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I needed to parse placeholders out of text like abc $$FOO$$ cba. I hacked to together something with Scala's parser combinators, but I'm not really happy with the solution.

In particular, I resorted to a zero-width matcher in the regular expression (?=(\$\$|\z)) to stop parsing the text and start parsing the placeholders. This sounds perilously close to the shenanigans discussed and colorfully dismissed on the scala mailing list (which inspired the title of this question.)

So, the challenge: fix my parser to work without this hack. I'd like to see a clear progression from the problem to your solution, so I can replace my strategy of randomly assembling combinators until tests pass.

import scala.util.parsing.combinator.RegexParsers

object PlaceholderParser extends RegexParsers {
  sealed abstract class Element
  case class Text(text: String) extends Element
  case class Placeholder(key: String) extends Element

  override def skipWhitespace = false

  def parseElements(text: String): List[Element] = parseAll(elements, text) match {
    case Success(es, _) => es
    case NoSuccess(msg, _) => error("Could not parse: [%s]. Error: %s".format(text, msg))
  }

  def parseElementsOpt(text: String): ParseResult[List[Element]] = parseAll(elements, text)

  lazy val elements: Parser[List[Element]] = rep(element)
  lazy val element: Parser[Element] = placeholder ||| text
  lazy val text: Parser[Text] = """(?ims).+?(?=(\$\$|\z))""".r ^^ Text.apply
  lazy val placeholder: Parser[Placeholder] = delimiter ~> """[\w. ]+""".r <~ delimiter ^^ Placeholder.apply
  lazy val delimiter: Parser[String] = literal("$$")
}


import org.junit.{Assert, Test}

class PlaceholderParserTest {
  @Test
  def parse1 = check("a quick brown $$FOX$$ jumped over the lazy $$DOG$$")(Text("a quick brown "), Placeholder("FOX"), Text(" jumped over the lazy "), Placeholder("DOG"))

  @Test
  def parse2 = check("a quick brown $$FOX$$!")(Text("a quick brown "), Placeholder("FOX"), Text("!"))

  @Test
  def parse3 = check("a quick brown $$FOX$$!\n!")(Text("a quick brown "), Placeholder("FOX"), Text("!\n!"))

  @Test
  def parse4 = check("a quick brown $$F.O X$$")(Text("a quick brown "), Placeholder("F.O X"))

  def check(text: String)(expected: Element*) = Assert.assertEquals(expected.toList, parseElements(text))
}
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It might be simpler to run a regexp-based lexer first, splitting the input into tokens that are either "$$" or "a string not containing $$". For that matter, since your delimiters aren't in matching nestable pairs, isn't this just a regular language anyway? What you're doing looks more like "covering a lamp" than "fighting marauders" to me. –  C. A. McCann Jul 30 '10 at 13:55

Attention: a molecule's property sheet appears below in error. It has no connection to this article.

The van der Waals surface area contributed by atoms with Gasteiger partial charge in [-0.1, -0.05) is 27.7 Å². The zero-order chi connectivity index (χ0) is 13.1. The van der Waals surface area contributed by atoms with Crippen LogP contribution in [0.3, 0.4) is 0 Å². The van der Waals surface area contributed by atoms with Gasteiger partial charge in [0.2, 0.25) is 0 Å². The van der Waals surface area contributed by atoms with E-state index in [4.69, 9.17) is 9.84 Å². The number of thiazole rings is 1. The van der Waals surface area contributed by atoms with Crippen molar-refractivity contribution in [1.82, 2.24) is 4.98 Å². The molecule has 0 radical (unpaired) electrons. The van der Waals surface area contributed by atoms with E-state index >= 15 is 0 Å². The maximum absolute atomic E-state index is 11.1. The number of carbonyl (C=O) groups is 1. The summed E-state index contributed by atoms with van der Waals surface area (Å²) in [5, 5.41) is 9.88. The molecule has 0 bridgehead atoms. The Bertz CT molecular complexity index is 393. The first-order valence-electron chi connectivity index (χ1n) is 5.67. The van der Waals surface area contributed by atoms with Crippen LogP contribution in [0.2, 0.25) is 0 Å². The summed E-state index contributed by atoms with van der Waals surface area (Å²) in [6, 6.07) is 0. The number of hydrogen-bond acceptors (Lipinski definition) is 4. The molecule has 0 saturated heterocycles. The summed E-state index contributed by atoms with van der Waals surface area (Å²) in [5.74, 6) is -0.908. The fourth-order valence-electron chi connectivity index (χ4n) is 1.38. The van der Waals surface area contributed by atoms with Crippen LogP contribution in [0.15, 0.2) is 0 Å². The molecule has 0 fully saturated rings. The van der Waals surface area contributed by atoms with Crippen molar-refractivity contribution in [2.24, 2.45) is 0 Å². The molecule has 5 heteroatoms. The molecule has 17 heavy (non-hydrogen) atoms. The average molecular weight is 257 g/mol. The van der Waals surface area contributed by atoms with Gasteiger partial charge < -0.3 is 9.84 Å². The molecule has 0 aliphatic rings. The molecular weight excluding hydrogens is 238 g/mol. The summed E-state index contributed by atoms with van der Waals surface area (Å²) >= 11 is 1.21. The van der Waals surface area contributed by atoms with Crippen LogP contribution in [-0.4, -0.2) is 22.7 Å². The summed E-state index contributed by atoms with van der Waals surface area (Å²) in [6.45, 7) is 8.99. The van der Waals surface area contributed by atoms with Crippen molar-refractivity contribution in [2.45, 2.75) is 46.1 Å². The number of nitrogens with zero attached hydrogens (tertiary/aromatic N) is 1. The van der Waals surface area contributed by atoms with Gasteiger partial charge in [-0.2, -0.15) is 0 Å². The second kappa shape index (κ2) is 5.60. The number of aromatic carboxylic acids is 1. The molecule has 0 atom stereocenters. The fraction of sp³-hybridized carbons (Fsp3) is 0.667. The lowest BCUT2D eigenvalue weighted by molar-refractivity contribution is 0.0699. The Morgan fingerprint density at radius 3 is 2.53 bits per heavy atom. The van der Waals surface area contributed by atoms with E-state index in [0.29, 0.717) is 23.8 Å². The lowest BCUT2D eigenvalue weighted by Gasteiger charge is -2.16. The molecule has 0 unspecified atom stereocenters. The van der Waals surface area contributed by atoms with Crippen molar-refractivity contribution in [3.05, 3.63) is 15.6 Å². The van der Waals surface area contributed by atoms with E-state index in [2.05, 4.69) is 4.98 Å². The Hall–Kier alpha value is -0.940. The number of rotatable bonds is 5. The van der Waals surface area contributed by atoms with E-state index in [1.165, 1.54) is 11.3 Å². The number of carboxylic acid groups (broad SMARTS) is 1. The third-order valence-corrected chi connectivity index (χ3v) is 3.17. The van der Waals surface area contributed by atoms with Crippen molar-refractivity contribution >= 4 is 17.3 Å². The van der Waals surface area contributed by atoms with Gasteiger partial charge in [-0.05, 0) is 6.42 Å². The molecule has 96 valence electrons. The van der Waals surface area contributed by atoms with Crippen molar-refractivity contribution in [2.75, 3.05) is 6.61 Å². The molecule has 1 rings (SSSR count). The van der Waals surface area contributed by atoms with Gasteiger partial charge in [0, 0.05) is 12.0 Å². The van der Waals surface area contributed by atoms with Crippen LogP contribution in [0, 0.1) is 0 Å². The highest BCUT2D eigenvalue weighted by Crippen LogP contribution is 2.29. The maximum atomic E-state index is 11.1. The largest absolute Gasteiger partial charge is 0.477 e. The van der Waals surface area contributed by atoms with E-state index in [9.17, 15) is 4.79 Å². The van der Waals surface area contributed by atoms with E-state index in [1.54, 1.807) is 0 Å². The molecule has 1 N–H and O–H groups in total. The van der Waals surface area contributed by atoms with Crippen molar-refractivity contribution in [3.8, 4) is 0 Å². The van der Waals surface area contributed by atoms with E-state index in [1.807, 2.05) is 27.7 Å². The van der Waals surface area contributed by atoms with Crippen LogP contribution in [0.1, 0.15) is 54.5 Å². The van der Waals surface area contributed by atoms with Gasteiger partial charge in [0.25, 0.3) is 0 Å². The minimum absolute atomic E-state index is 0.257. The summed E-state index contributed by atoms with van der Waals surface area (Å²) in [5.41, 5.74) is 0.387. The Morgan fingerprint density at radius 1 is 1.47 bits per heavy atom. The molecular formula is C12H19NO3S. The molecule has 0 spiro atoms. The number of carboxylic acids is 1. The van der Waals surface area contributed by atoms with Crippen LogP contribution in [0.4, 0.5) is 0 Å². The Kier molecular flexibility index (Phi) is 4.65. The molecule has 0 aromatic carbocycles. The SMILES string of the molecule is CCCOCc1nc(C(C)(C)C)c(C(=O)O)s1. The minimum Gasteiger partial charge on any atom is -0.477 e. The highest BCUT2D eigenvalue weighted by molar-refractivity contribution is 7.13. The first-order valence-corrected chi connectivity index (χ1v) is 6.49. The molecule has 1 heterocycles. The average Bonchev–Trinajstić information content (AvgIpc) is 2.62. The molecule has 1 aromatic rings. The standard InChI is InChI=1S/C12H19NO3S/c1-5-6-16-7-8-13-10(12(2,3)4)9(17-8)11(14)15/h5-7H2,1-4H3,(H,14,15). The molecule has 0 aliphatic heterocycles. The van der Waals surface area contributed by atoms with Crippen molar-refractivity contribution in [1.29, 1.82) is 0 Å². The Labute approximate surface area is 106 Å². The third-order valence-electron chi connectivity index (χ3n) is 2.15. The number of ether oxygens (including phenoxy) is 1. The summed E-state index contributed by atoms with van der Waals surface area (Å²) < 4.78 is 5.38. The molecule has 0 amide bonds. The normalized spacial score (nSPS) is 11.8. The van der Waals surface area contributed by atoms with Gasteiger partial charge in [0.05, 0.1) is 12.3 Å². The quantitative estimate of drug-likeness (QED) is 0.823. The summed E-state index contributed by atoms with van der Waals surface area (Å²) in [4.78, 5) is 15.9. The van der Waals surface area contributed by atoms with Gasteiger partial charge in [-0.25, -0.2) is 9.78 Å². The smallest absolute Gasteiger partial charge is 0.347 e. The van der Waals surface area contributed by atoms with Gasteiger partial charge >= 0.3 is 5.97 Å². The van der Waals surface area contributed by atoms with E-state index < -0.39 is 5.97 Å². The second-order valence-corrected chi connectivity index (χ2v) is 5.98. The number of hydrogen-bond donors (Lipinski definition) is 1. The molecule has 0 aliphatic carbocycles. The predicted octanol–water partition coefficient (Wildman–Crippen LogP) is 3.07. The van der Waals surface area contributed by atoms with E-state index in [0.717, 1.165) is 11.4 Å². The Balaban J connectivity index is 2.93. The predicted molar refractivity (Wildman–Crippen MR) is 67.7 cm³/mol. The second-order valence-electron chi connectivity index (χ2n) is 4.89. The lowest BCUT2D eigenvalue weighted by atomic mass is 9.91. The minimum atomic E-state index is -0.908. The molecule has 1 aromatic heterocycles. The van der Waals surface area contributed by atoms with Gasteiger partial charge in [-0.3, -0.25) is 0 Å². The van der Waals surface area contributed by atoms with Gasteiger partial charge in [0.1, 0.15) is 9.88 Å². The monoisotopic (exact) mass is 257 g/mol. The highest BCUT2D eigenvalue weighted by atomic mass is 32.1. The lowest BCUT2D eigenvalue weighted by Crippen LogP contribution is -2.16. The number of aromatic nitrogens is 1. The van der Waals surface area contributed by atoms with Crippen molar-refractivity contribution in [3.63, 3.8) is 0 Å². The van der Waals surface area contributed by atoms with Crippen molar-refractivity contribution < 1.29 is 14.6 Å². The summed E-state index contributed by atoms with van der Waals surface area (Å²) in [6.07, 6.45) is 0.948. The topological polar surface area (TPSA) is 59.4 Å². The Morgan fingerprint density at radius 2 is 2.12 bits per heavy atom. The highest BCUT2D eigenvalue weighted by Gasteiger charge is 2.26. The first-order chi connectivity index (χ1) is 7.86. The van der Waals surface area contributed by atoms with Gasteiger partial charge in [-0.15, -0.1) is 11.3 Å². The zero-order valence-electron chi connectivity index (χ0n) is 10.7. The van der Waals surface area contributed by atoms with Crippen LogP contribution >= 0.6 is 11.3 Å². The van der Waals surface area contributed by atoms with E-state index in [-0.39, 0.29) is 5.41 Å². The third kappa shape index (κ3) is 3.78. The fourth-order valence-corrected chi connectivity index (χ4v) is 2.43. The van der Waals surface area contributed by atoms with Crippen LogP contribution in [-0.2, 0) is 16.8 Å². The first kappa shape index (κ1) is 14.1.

1  
Sounds like a step in the right direction. How should I choose how to divide the work between the lexer and the scanner? –  retronym Jul 30 '10 at 14:15
    
erm, lexer and parser. –  retronym Jul 30 '10 at 21:16
    
Incidentally, if you're replying to a comment, prefixing it with @ their username will make it show up in their "new replies". Otherwise only the author of the question/answer will be notified. I would have responded to your query if I'd seen it. :( –  C. A. McCann Aug 10 '10 at 21:01
    
To belatedly reply, it's hard to say in this case because the grammar is so simple. I'd possibly do something like use a lexer to produce a stream of "delimiter" and "character" tokens. On the other hand, I could also see ditching lexing and regexes entirely and adding explicit backtracking into a per-character parser itself to handle $ vs. $$. I'd write up examples, but I don't know Scala and Haskell + Parsec might not be similar enough to help you. –  C. A. McCann Aug 10 '10 at 21:11

1 Answer 1

I found another approach. There's no regex hack anymore, but the code is a little bit longer. It parses the whole string to a list of single characters or Placeholder objects. The compact function then compacts the list (i.e. it converts consecutive strings to Text objects and does not touch the Placeholder objects):

object PlaceholderParser extends RegexParsers {
  sealed abstract class Element
  case class Text(text: String) extends Element
  case class Placeholder(key: String) extends Element

  override def skipWhitespace = false

  def parseElements(text: String): List[Element] = parseAll(elements, text) match {
    case Success(es, _) => es
    case NoSuccess(msg, _) => error("Could not parse: [%s]. Error: %s".format(text, msg))
  }

  def parseElementsOpt(text: String): ParseResult[List[Element]] = parseAll(elements, text)

  def compact(l: List[Any]): List[Element] = {
    val builder = new StringBuilder()
    val r = l.foldLeft(List.empty[Element])((l, e) => e match {
      case s: String =>
        builder.append(s)
        l
      case p: Placeholder =>
        val t = if (builder.size > 0) {
          val k = l ++ List(Text(builder.toString))
          builder.clear
          k
        } else {
          l
        }
        t ++ List(p)
    })
    if (builder.size > 0) r ++ List(Text(builder.toString)) else r
  }

  lazy val elements: Parser[List[Element]] = (placeholder ||| text).+ ^^ compact
  lazy val text: Parser[String] = """(?ims).""".r
  lazy val placeholder: Parser[Placeholder] = delimiter ~> """[\w. ]+""".r <~ delimiter ^^ Placeholder.apply
  lazy val delimiter: Parser[String] = literal("$$")
}

It's not a perfect solution, but maybe something you can start with.

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